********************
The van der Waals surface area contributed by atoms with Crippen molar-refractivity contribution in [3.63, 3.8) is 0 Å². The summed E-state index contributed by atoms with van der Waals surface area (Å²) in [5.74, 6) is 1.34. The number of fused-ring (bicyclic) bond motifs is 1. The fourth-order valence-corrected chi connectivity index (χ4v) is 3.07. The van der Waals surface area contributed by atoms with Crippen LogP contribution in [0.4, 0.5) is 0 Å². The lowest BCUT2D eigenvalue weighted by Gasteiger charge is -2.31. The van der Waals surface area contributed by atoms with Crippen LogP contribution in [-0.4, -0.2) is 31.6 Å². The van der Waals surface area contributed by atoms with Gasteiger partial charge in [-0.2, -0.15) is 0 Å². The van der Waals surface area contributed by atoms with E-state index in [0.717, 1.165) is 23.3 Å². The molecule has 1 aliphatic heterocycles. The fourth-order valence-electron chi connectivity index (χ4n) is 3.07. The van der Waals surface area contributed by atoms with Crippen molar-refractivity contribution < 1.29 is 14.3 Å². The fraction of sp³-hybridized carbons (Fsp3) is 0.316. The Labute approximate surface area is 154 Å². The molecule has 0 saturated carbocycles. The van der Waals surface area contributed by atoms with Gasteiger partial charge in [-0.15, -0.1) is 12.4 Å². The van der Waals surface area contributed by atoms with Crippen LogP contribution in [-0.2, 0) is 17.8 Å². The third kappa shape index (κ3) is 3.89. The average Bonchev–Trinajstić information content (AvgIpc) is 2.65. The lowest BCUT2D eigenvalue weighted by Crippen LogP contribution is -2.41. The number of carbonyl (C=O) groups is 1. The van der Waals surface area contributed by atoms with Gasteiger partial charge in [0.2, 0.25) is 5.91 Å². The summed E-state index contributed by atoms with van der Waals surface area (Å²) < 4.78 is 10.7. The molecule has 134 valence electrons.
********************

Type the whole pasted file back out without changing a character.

The van der Waals surface area contributed by atoms with Crippen molar-refractivity contribution in [3.63, 3.8) is 0 Å². The summed E-state index contributed by atoms with van der Waals surface area (Å²) in [5.74, 6) is 1.34. The number of fused-ring (bicyclic) bond motifs is 1. The fourth-order valence-corrected chi connectivity index (χ4v) is 3.07. The van der Waals surface area contributed by atoms with Crippen LogP contribution in [0.4, 0.5) is 0 Å². The lowest BCUT2D eigenvalue weighted by Gasteiger charge is -2.31. The van der Waals surface area contributed by atoms with Crippen LogP contribution in [-0.4, -0.2) is 31.6 Å². The van der Waals surface area contributed by atoms with Gasteiger partial charge in [-0.2, -0.15) is 0 Å². The van der Waals surface area contributed by atoms with E-state index in [0.717, 1.165) is 23.3 Å². The molecule has 1 aliphatic heterocycles. The fourth-order valence-electron chi connectivity index (χ4n) is 3.07. The van der Waals surface area contributed by atoms with Crippen molar-refractivity contribution < 1.29 is 14.3 Å². The fraction of sp³-hybridized carbons (Fsp3) is 0.316. The Labute approximate surface area is 154 Å². The molecule has 0 saturated carbocycles. The van der Waals surface area contributed by atoms with Gasteiger partial charge in [-0.15, -0.1) is 12.4 Å². The van der Waals surface area contributed by atoms with Crippen LogP contribution in [-0.2, 0) is 17.8 Å². The third kappa shape index (κ3) is 3.89. The average Bonchev–Trinajstić information content (AvgIpc) is 2.65. The lowest BCUT2D eigenvalue weighted by Crippen LogP contribution is -2.41. The number of carbonyl (C=O) groups is 1. The van der Waals surface area contributed by atoms with Gasteiger partial charge in [0.2, 0.25) is 5.91 Å². The summed E-state index contributed by atoms with van der Waals surface area (Å²) < 4.78 is 10.7. The molecule has 134 valence electrons.